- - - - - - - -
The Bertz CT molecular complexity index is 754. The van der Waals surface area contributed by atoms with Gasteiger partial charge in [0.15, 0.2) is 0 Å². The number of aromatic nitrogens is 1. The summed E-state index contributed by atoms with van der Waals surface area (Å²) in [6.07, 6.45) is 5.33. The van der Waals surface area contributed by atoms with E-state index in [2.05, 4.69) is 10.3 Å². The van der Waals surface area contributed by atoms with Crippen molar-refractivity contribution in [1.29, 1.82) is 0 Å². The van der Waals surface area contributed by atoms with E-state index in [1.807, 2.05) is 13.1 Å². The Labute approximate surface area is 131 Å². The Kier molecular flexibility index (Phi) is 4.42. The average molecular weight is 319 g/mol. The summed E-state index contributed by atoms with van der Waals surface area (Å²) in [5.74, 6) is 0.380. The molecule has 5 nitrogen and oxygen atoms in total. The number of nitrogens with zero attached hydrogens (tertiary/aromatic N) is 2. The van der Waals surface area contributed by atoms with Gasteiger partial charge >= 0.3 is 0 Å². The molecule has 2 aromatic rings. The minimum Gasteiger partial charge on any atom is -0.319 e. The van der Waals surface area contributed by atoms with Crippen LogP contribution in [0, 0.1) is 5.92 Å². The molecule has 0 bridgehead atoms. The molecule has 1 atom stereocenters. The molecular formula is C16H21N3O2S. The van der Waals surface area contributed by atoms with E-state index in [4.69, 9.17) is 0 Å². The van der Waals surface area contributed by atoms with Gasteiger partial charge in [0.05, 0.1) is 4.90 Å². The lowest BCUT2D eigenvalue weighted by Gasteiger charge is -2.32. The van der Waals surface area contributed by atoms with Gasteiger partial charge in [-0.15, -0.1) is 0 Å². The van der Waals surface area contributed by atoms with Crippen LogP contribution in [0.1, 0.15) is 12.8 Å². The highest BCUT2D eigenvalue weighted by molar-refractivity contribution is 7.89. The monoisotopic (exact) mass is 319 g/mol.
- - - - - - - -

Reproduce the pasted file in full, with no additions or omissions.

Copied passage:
The Bertz CT molecular complexity index is 754. The van der Waals surface area contributed by atoms with Gasteiger partial charge in [0.15, 0.2) is 0 Å². The number of aromatic nitrogens is 1. The summed E-state index contributed by atoms with van der Waals surface area (Å²) in [6.07, 6.45) is 5.33. The van der Waals surface area contributed by atoms with E-state index in [2.05, 4.69) is 10.3 Å². The van der Waals surface area contributed by atoms with Crippen molar-refractivity contribution in [1.29, 1.82) is 0 Å². The van der Waals surface area contributed by atoms with E-state index in [1.807, 2.05) is 13.1 Å². The Labute approximate surface area is 131 Å². The Kier molecular flexibility index (Phi) is 4.42. The average molecular weight is 319 g/mol. The summed E-state index contributed by atoms with van der Waals surface area (Å²) in [5.74, 6) is 0.380. The molecule has 5 nitrogen and oxygen atoms in total. The number of nitrogens with zero attached hydrogens (tertiary/aromatic N) is 2. The van der Waals surface area contributed by atoms with Gasteiger partial charge >= 0.3 is 0 Å². The molecule has 2 aromatic rings. The minimum Gasteiger partial charge on any atom is -0.319 e. The van der Waals surface area contributed by atoms with Crippen LogP contribution in [0, 0.1) is 5.92 Å². The molecule has 0 bridgehead atoms. The molecule has 1 atom stereocenters. The molecular formula is C16H21N3O2S. The van der Waals surface area contributed by atoms with E-state index in [4.69, 9.17) is 0 Å². The van der Waals surface area contributed by atoms with Gasteiger partial charge in [0.05, 0.1) is 4.90 Å². The lowest BCUT2D eigenvalue weighted by Gasteiger charge is -2.32. The van der Waals surface area contributed by atoms with Gasteiger partial charge in [-0.15, -0.1) is 0 Å². The van der Waals surface area contributed by atoms with Crippen LogP contribution in [0.1, 0.15) is 12.8 Å². The highest BCUT2D eigenvalue weighted by molar-refractivity contribution is 7.89. The monoisotopic (exact) mass is 319 g/mol.